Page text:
1 Capturing loan-to-value data in New Zealand challenges and opportunities Rochelle Barrow and Tobias Irrcher 1 Reserve Bank of New Zealand 1. Introduction Like many countries, New Zealand experienced rapid increases in both house prices and household debt in the decade leading up to the Global Financial Crisis. While house prices fell modestly during the recession of 2009/10, they remained elevated relative to fundamental metrics such as rents or incomes. By 2013, house prices were rising rapidly again in some parts of the country, particularly Auckland and Canterbury, reflecting both stronger demand and housing shortages. Although the rise in house prices was accompanied by only moderate growth in total household credit, lending undertaken at high loan-to-value ratios (LVRs in excess of 80 percent) had risen to nearly a third of all new housing loan commitments. With house prices becoming increasingly stretched, the Reserve Bank took the view that the risks of a disruptive downward correction at some point in the future were increasing, a view shared by the IMF, OECD and three major rating agencies. The Reserve Bank introduced a limit on high loan-to-value (LVR) lending with effect from 1 October 2013, to help reduce the risks to financial stability posed by these developments. LVR restrictions on residential lending were one of four instruments available for use under the Reserve Bank s macroprudential policy framework that was agreed with the Minister of Finance in a memorandum of understanding signed in May In March of 2013, the Reserve Bank had initiated work to develop a formal LVR data collection 2. Data on LVRs had been collected privately from the banks for several years, but was in a non-standardised format which lacked consistency across the banks. While indicative, this data was not considered of high enough quality for aggregation or publication. In addition, the privately collected data lacked the granularity necessary to support a richer understanding of bank mortgage lending behaviour. This paper discusses the development of two LVR data collections to shed more light on mortgage lending behaviour in New Zealand and support the successful implementation of loan-to-value ratio restrictions. It covers the development of the data collections, the challenges faced, some of the useful insights the data has provided to date, and finally some of the lessons learned. 1 The authors are grateful to Bernard Hodgetts and other colleagues at the Reserve Bank for helpful comments and advice. 2 The Reserve Bank of New Zealand Act (1989) enables the Bank to collect data for monetary policy and financial stability purposes, from financial institutions in New Zealand.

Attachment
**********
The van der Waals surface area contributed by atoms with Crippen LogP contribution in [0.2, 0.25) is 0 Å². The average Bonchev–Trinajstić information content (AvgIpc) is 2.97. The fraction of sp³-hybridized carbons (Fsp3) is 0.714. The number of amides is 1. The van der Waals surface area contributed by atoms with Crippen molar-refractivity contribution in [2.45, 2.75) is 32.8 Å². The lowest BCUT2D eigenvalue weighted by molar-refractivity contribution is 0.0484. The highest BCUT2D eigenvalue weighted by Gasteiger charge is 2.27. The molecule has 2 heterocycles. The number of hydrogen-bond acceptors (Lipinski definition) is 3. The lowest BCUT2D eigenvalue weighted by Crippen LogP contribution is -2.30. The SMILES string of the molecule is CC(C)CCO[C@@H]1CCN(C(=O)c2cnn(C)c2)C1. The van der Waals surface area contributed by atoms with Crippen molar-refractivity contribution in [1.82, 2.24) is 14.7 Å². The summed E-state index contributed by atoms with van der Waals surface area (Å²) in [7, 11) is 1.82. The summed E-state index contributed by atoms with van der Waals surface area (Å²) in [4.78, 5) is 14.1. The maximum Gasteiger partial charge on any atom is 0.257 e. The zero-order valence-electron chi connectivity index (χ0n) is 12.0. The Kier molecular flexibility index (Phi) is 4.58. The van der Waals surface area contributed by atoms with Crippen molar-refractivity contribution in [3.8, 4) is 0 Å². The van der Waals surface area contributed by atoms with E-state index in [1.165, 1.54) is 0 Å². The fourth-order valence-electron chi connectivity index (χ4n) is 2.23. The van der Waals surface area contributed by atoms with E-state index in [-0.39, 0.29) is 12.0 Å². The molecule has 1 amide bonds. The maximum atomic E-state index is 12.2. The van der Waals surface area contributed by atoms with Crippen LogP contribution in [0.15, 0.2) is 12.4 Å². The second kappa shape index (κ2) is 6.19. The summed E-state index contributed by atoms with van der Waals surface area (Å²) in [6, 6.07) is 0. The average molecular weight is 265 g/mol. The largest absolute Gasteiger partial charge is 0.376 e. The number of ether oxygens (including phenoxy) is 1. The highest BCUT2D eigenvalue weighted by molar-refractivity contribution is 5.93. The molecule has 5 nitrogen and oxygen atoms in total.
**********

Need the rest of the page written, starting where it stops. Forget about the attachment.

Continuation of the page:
2 2 2. LVR restrictions in New Zealand The Reserve Bank s approach to implementing LVR restrictions appears to be unique among the group of countries that have used them. Instead of an outright restriction on high LVR lending (for example, no lending to be undertaken at LVRs of greater than 80 percent) banks have been required to limit new residential mortgage lending at LVRs of over 80 percent to no more than 10 percent of the dollar value of their new residential mortgage lending over a set time period. This has become known as the speed limit approach. Data is needed to calculate a bank s adherence to the restrictions i.e. whether the bank s high LVR lending is at or below the speed limit. The Reserve Bank has exempted certain types of mortgage lending from LVR restrictions. These include refinancing of existing mortgages from another lender or shifting an existing high LVR loan from one property to another. These exemptions were made chiefly to avoid hampering competition among lenders or to avoid impeding the mobility of existing borrowers. Other exemptions are made for Welcome Home Loans (a scheme under which the government insures the loans of qualifying high LVR borrowers, subject to a quota) and bridging finance. A further exemption was finalised in early 2014 for high LVR construction loans, to avoid hindering new construction activity. The speed limit is assessed using rolling windows. When first introduced all banks were given six months to manage their lending under the 10 percent cap. However, from this first period large banks move to a three month rolling period and smaller banks continue on a six month rolling period. Figure 1 - Six month speed limit formula Figure 1 provides a stylised representation of the calculation. While the calculation is, in principle, a straightforward one, a key challenge of the data development process (and the policy design of LVR restrictions) was to define what exactly is meant by a high LVR new loan commitment. What is a loan commitment and how and when is it measured? And how should one define the loan and the value that goes into the calculation of the associated loan-to-value ratio?